In conclusion, this was the year in the eyes of the Left that was supposed to be a celebration of the Russian Revolution's centennial; instead it came down to Cubs win! Pats win! Trump triumphs! Blame some cab driver in Puxatawnee, Pennsylvania, not me.

P.S. Oh just one more thing. This week I had to decide whether to focus on important geo-socio-political and economic issues. Or the Oscars. It was an easy call. "La La Land wins! No wait! We need a recount! Somebody screwed up the outcome!" I still don't know if "Hacksaw Ridge" won any honors. As for that "red carpet" junk, I must paraphrase someone who once said, "People who live in glass houses should put on some clothes!"

Oh, one more thing. A few words more from another book, "The Book of Quotes" by Barbara Rowes (1979):

"Hollywood is a place where they'll pay you a thousand dollars for a kiss, and fifty cents for your soul." – Marilyn Monroe

"If it weren't for those friends persuading her to stay in Hollywood, she would still be alive." – Joe DiMaggio

"If you use Hollywood as the test tissue for mankind, what would the prognosis be?" – Pauline Kael

"In California everyone is going to a therapist, is a therapist, or is a therapist going to a therapist." – Truman Capote

"All creative people should be required to leave California for three months every year." – Gloria Swanson

"Reality is something you rise above." – Liza Minnelli

"Reality is just a crutch for people who can't deal with drugs." – Lily Tomlin

"Every time they make a pornographic film, I make money." – Walt Disney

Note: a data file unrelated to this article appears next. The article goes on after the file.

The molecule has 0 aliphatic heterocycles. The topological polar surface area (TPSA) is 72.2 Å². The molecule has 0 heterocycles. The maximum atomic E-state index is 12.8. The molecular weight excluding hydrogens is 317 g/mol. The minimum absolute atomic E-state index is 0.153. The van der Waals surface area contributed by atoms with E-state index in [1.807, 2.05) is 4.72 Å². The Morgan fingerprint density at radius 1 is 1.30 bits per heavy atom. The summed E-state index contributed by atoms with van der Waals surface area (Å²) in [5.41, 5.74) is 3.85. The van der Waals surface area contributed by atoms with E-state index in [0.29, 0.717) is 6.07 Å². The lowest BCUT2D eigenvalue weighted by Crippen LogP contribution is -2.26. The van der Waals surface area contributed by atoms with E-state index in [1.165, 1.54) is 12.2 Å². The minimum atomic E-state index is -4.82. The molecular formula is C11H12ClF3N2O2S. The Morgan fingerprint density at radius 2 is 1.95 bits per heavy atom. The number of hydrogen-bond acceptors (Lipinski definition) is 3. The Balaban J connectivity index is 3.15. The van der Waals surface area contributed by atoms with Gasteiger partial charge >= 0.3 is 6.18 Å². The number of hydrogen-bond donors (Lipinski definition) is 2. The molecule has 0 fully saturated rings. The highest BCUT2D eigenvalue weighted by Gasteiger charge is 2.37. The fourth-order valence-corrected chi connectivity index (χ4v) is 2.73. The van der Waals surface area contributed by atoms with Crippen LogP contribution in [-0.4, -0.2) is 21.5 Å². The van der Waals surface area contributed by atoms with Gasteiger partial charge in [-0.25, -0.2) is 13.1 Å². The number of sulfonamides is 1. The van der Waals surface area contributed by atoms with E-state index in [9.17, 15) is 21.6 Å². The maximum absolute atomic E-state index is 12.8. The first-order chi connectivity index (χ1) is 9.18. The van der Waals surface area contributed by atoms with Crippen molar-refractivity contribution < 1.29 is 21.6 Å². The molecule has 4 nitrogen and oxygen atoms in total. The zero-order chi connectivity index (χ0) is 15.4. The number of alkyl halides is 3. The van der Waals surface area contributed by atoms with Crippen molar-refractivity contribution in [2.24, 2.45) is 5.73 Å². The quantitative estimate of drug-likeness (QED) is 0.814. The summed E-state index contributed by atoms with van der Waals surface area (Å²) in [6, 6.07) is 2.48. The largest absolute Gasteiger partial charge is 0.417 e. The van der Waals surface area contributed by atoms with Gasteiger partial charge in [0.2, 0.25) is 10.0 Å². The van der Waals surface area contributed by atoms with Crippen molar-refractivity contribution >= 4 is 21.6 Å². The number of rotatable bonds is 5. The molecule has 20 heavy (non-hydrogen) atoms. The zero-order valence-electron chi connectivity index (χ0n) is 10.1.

What is wrong with this "picture" (no pun intended). Oh for a bridge for the gap between President Trump's friends and his critics (sigh). Is it a bridge too far? Time will tell. Don't quote me, but someone once said that "laughter is the Vaseline that makes the ideas penetrate better." And on his way off the stage for the last time, Jack Paar said:

"There's gotta be a better way to make a living."

In my title this week, "dart of the eel" was a reference to that serpent the devil, who, it is said, attacks us with "fiery darts."

Oh, just one more thing ma'am. There's a lot about New York City in Trump's book, some of which I hope to get to next week, but just for the heck of it, here's one of my favorite quotes of all time, by Nikita Khrushchev believe it or not. On a visit to New Yawk City! in 1964, the Russian said:

"There's no greenery. It's enough to make a stone sad."

© Curtis Dahlgren


The views expressed by RenewAmerica columnists are their own and do not necessarily reflect the position of RenewAmerica or its affiliates.
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Curtis Dahlgren

Curtis Dahlgren is semi-retired in southern Wisconsin, and is the author of "Massey-Harris 101." His career has had some rough similarities to one of his favorite writers, Ferrar Fenton... (more)